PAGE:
There were a couple of shows that I did solo – one in Torgau, Germany, and the other one in Prague in the Czech Republic. They were very odd, very awkward to do on my own, but I feel like it worked. I did miss having someone to travel with, but all the while, I had in my mind that I was practicing and rehearsing with Marcus Carter (our new drummer), and live drums is something that I’ve wanted to bring to the band ever since its formation in late 2017. It’s just always felt like such a logistical headache to get drums on and I’m sure anyone with drummers can appreciate that, but I feel like I’ve really lucked out with Marcus. He couldn’t have made the transition easier, and really, what it’s done to the sound and how it’s moved us forward again – this metaphorical train that I keep speaking of – I can’t even quantify how big of an impact it’s had. It’s just been great fun to play with drums and the sound is obviously very electronic with a lot of synthesized elements in there, so to have real drums over it just brings this live element to it, something real about it, and I think moving forward, it will help us get on the bill of some of some other festivals that potentially wouldn’t have considered us if we didn’t have a live drummer.
I always felt a little bit in the back of my mind that performing to a backing track, even though we did the guitars and the keyboards and the vocals live, still felt a little bit like cheating. It’s very well accepted in the scene that it is something that you do, yet somehow, it just didn’t really sit right. I knew that we wouldn’t get taken seriously enough in the much wider scene and in the rock and metal scene for doing that. So, it was a logical step, and it really worked, and I’m very excited to move forward. It’s already been brilliant to have Marcus’ input into some of the songs as well. The songs obviously are always going to change, and the sound is always going to be different from the last stuff that we’ve done, but that’s just the nature of Auger and what we’ve always done.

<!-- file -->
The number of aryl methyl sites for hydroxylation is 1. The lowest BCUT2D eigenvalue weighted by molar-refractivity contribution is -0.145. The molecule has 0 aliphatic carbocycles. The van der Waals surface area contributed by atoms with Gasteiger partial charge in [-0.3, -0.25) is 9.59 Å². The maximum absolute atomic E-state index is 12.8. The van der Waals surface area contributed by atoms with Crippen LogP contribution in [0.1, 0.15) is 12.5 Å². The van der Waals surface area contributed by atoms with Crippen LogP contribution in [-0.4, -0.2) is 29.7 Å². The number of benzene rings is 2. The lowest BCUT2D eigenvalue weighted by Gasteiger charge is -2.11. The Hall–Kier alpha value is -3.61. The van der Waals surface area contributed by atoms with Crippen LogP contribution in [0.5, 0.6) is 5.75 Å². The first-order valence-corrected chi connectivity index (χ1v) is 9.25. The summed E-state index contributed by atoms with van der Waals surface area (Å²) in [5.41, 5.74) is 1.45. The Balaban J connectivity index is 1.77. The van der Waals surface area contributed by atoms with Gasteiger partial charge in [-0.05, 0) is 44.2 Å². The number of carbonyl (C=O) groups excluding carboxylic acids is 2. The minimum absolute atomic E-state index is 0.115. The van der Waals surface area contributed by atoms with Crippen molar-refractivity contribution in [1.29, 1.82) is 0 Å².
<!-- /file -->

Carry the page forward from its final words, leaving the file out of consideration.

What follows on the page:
There is some scope as well to get a talented keyboardist or guitarist or, even better, someone who can do both. And if they can juggle well, that’s the cherry on the icing on the cake. But yeah, it was a good decision.

Speaking of festivals, how did it feel stepping onto the Wave Gotik Treffen stage for the first time this year?

Blaqk: Yeah, so that was amazing! It was also tiring because silly me decided that, ‘Oh, you know what? We’ll drive because we have to bring a drumkit, so let’s drive to Leipzig!’ And obviously, Leipzig is on the other side of Germany from where we are – I already live in Blackpool, and just to get down to Folkstone on a good day is about seven hours, so we’re not even halfway there by that point. So, by the time we got onstage, we were very, very tired, but just standing on that stage and knowing that we had that final headline slot of the night and that the stage was ours and we could really sort of make it our own, and that it was going to be hopefully filled with lots and lots of people was just an amazing feeling.